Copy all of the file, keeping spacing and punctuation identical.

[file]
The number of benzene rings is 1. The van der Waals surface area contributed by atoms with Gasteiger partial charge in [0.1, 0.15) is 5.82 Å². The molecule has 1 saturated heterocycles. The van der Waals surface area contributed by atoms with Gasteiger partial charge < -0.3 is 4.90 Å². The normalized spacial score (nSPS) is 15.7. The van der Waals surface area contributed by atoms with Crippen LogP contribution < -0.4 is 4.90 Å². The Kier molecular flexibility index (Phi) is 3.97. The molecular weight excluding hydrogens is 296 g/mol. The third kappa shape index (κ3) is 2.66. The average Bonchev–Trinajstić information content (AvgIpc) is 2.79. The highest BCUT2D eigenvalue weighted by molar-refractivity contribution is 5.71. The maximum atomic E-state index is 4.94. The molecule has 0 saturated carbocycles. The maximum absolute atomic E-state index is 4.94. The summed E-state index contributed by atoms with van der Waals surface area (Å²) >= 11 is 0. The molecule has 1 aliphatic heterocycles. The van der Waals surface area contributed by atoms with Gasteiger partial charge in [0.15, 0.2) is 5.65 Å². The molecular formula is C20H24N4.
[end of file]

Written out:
The number of benzene rings is 1. The van der Waals surface area contributed by atoms with Gasteiger partial charge in [0.1, 0.15) is 5.82 Å². The molecule has 1 saturated heterocycles. The van der Waals surface area contributed by atoms with Gasteiger partial charge < -0.3 is 4.90 Å². The normalized spacial score (nSPS) is 15.7. The van der Waals surface area contributed by atoms with Crippen LogP contribution < -0.4 is 4.90 Å². The Kier molecular flexibility index (Phi) is 3.97. The molecular weight excluding hydrogens is 296 g/mol. The third kappa shape index (κ3) is 2.66. The average Bonchev–Trinajstić information content (AvgIpc) is 2.79. The highest BCUT2D eigenvalue weighted by molar-refractivity contribution is 5.71. The maximum atomic E-state index is 4.94. The molecule has 0 saturated carbocycles. The maximum absolute atomic E-state index is 4.94. The summed E-state index contributed by atoms with van der Waals surface area (Å²) >= 11 is 0. The molecule has 1 aliphatic heterocycles. The van der Waals surface area contributed by atoms with Gasteiger partial charge in [0.15, 0.2) is 5.65 Å². The molecular formula is C20H24N4.